This worker showed me that if I had to chosen to argue with him, I would be forming my own attachment to knowledge, which had nothing to do with him. This gave me the freedom of choice. I was able to look at my belief square in the face and chose to listen to both him and myself. How he chooses to live his life has no bearing on how I live mine. Although I can see how his attachments and his knowledge control him, I know that it is not my place to object.

Instead of blindly and deafly arguing a point fueled by our personal importance, we can at least be willing to admit that we might be wrong or that the situation can be looked at from an entirely different perspective, as in the case of the worker. When we choose to share our truth with others from this place, we can begin building mutual respect. When we look at our beliefs and viewpoints with an open mind, it becomes clear to us how attached we are to our own beliefs.

Being Aware of Our Attachments

Being aware of our attachments allows us to regain power over our freedom to choose whether or not we want to continue to hold them. The choice is crucial. Sometimes we choose to root for our home team or debate religion or politics with our family. Sometimes we choose to devote a portion of our life to a cause or a movement, and sometimes we choose not to. Having awareness, however, will let us know if our personal importance begins to corrupt the essence of whatever activity we have chosen to engage in. If we find ourselves vehemently defending our position or cause, it means our attachment has crowded out our awareness.

Listening to what others say without giving their words power over us allows us to become aware of our own truth. It enables us to see what is real for us and what is just an illusion — a lie fueled by personal importance. The gift of listening will expose any illusions of personal importance.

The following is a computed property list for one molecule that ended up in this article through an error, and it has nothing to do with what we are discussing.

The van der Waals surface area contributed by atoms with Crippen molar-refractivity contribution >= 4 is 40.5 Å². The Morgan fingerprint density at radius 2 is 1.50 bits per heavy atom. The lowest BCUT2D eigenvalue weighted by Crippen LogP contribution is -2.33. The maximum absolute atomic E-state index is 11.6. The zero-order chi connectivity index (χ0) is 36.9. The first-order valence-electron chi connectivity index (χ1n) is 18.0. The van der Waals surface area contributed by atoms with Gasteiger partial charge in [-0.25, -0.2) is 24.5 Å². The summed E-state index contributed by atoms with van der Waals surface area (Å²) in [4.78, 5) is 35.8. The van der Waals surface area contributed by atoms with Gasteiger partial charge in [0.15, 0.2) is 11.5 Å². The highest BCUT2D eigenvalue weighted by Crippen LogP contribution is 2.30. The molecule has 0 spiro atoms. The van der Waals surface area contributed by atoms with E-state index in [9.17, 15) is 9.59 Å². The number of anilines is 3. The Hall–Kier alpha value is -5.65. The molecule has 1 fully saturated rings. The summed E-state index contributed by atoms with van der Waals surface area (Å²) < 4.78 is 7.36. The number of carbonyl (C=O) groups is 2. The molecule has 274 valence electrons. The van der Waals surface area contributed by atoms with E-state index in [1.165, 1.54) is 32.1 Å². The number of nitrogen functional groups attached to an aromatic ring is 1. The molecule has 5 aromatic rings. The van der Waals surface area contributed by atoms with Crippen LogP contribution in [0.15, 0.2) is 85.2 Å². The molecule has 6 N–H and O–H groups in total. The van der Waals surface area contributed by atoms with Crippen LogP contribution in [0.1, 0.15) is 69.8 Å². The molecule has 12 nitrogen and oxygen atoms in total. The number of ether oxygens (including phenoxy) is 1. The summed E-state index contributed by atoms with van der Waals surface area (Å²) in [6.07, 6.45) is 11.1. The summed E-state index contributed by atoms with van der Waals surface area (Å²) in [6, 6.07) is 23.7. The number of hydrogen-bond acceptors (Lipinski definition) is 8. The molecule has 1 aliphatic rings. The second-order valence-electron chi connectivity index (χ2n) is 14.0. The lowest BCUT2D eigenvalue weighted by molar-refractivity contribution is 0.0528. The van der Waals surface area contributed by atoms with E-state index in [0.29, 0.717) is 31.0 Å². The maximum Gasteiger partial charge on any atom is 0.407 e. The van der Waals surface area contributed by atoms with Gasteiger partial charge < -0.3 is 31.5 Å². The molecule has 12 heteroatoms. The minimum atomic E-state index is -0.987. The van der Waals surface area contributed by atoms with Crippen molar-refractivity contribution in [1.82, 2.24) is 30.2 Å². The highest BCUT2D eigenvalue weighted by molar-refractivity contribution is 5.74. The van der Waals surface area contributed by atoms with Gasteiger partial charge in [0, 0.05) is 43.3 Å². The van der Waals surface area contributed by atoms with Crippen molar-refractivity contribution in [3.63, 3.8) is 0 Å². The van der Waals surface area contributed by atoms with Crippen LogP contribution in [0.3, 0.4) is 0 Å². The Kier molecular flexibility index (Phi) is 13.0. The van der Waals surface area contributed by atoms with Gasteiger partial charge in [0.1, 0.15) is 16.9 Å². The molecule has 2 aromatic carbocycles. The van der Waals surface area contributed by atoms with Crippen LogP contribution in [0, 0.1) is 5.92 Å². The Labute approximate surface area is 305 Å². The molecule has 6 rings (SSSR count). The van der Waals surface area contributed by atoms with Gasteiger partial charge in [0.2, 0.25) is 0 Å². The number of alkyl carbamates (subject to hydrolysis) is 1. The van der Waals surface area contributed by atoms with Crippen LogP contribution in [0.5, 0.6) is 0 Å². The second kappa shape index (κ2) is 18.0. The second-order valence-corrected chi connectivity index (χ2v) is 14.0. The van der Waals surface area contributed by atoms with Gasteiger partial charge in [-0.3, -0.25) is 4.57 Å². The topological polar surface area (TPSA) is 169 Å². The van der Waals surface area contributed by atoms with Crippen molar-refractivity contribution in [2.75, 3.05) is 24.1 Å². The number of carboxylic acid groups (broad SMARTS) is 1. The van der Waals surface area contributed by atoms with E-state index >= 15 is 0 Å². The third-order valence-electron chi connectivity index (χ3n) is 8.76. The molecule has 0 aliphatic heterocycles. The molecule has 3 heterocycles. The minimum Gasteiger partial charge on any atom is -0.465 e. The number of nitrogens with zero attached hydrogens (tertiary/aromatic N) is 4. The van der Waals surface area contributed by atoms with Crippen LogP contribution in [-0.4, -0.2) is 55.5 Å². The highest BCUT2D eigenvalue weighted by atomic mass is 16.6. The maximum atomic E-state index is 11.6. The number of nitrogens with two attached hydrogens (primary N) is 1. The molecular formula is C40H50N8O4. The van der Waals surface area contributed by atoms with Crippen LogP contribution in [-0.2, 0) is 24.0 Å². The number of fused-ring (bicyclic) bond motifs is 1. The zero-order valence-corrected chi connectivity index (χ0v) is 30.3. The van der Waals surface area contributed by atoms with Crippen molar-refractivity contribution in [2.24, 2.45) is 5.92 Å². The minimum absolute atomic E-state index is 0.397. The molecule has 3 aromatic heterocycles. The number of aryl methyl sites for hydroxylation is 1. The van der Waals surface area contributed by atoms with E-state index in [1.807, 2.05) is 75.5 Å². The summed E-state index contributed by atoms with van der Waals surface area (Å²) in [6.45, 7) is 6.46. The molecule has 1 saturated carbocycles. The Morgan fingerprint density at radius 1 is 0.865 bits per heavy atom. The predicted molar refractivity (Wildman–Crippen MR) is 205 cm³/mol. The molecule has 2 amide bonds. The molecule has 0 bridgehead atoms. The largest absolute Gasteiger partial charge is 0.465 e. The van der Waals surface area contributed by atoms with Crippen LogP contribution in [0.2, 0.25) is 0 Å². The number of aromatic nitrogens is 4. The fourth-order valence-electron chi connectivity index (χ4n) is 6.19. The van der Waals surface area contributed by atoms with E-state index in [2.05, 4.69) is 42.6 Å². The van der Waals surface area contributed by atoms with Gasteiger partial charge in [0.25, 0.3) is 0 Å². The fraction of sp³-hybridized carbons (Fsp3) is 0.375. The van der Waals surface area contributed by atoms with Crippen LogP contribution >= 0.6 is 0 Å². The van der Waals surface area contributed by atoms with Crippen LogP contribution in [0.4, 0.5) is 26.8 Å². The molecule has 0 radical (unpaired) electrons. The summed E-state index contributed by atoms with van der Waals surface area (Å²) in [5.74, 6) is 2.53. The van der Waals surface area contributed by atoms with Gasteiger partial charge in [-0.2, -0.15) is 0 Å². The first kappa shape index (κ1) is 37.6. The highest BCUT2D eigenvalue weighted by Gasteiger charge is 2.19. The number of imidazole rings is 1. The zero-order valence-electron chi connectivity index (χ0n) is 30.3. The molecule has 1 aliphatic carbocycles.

If we are coming from a place of awareness, our truth does not need to be defended through the ego-feeding mechanics of an argument. It requires very little energy on our part to simply state our truth, if we choose to state it. When the truth is simple, you know your foundation is solid. Of course, there may come a time to stand up for that truth. If that time comes, you can be confident that you are standing on firm ground with the full awareness of the power of your own will.

©2013 by don Miguel Ruiz Jr. All Rights Reserved.
Reprinted with permission of the publisher, Hierophant Publishing.
Dist. by Red Wheel/Weiser, Inc.

Article Source

The Five Levels of Attachment: Toltec Wisdom for the Modern World by don Miguel Ruiz Jr.The Five Levels of Attachment: Toltec Wisdom for the Modern World
by don Miguel Ruiz Jr.

Click here for more info or to order this book on Amazon.

About the Author

don Miguel Ruiz, Jr.don Miguel Ruiz, Jr., is a Nagual, or a Toltec Master of Transformation. He is a direct descendant of the Toltecs of the Eagle Night lineage, and is the son of don Miguel Ruiz, Sr., author of The Four Agreements. At the age of 14, don Miguel Jr. apprenticed to his father and his grandmother, Madre Sarita. His apprenticeship lasted 10 years. For the past six years, don Miguel Jr. has applied the lessons learned from his father and grandmother to define and enjoy his own personal freedom while achieving peace with all of creation. As a Nagual, he now helps others discover optimal physical and spiritual health, so that they may achieve their own personal freedom.